ORLANDO – In the final moments of the touring Broadway production “Ghost The Musical”, Sam (played by Steven Grant Douglas) kneels next to his beloved Molly (Katie Postotnik).
“I love you, Molly, I’ve always loved you,” Sam says. And after a moment’s pause, Molly responds, “Ditto.”
A few minutes later, after Sam has walked into the light and accepted his place in the other world, the show ends, the cast comes out for their curtain call, and then departs the stage.
On Sunday night, as the cast took their bow, the audience of about 1,100 patrons applauded wildly and enthusiastically, and then got up and moved for the exits, filing out of the orchestra and balcony sections of the Bob Carr Performing Arts Centre in downtown Orlando.
That is, except for one middle-aged woman, who stayed in the lower balcony section for a few minutes, watching the crowd disappear, and then observing the crew from the “Ghost the Musical” production begin the task of dismantling the set.
She stood there a moment, watching, and then pulled out a camera, and started taking pictures of the stage.
“I wanted to get a picture,” she said, “because this is the last Broadway show here.”
And then she, too, left the auditorium.
On Sunday night at 9 p.m., history was made as the Bob Carr did in fact host its final ever Broadway production, ending a tradition at the performing arts center that started hosting touring Broadway productions — and allowing Central Florida audiences to watch shows once confined to the streets of New York City — in 1977, and would continue for the next 37 years.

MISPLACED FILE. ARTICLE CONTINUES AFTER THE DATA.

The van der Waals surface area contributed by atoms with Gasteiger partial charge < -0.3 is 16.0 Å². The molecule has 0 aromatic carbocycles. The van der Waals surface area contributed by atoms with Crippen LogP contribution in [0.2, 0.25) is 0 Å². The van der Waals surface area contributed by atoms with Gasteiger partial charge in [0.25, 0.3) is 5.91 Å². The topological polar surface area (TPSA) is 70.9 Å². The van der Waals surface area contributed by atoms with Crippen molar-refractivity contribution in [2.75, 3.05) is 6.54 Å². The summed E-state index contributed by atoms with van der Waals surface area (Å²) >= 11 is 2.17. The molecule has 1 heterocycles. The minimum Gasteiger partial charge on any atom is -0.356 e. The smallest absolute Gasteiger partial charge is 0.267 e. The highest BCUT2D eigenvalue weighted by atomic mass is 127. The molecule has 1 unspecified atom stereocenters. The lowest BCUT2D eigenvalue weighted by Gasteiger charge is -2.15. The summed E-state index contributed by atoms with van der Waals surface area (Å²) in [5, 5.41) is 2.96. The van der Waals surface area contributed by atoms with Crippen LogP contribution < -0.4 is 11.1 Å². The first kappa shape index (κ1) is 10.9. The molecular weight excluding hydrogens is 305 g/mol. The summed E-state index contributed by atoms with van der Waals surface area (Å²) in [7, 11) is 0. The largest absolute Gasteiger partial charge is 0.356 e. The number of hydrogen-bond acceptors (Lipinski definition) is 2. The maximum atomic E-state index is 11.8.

“Ghost the Musical” closed out the 25th Anniversary Season of the Broadway Across America series at the Bob Carr, which started on Oct. 3 when the hit “Mama Mia” launched the new run of shows. It would be followed by “The Book of Mormon,” “Flashdance,” “Once,” “War Horse,” “Evita,” and “Jersey Boys,” before concluding with “Ghost the Musical.”
Traditionally, there would be no Broadway productions over the summer months and the Bob Carr would host other special events then, and the Broadway series would start up again in the fall.
But this year will be different. The next Broadway series, which opens in October, it will be at the new Dr. Phillips Center for the Performing Arts on Magnolia Avenue across from City Hall. That’s why Sunday night’s performance of “Ghost the Musical” marked, especially for those who have been season ticket holders for years, the end of an era in Orlando.
There was a giant cake inside the Bob Carr for the theater’s employees, a show of thanks and appreciation for their hard work and dedication over the years. And there were reminders that the Bob Carr is not going away, and will continue to host musical, dance and theater performances – only, for those Broadway shows, no more.
The building known as the Bob Carr, which seats 2,518 people, has been a performing arts center since 1926, when it was known more simply as the Orlando Municipal Auditorum.
It was extensively renovated between 1975 and 1977, at a cost of more than $2 million, and renamed after Orlando’s former mayor, Bob Carr. The auditorium remains home to the Orlando Philharmonic Orchestra and the Florida Youth Symphony Orchestra, although the Bob Carr’s future remains unclear. It is now managed by Orlando Venues, the city organization that also manages the Amway Center and the Citrus Bowl, among other entertainment venues.
On Oct. 1, though, the Bob Carr will be taken over by the Dr. Phillips Center, which will be privately run by a board of directors.
In 2012 Mayor Buddy Dyer said the Bob Carr building may eventually get renovated and used as a world class video gaming competition complex.
Whatever it’s future, for thousands of longtime residents in Central Florida, the Bob Carr was the place to see great Broadway shows.
Only, not any more.
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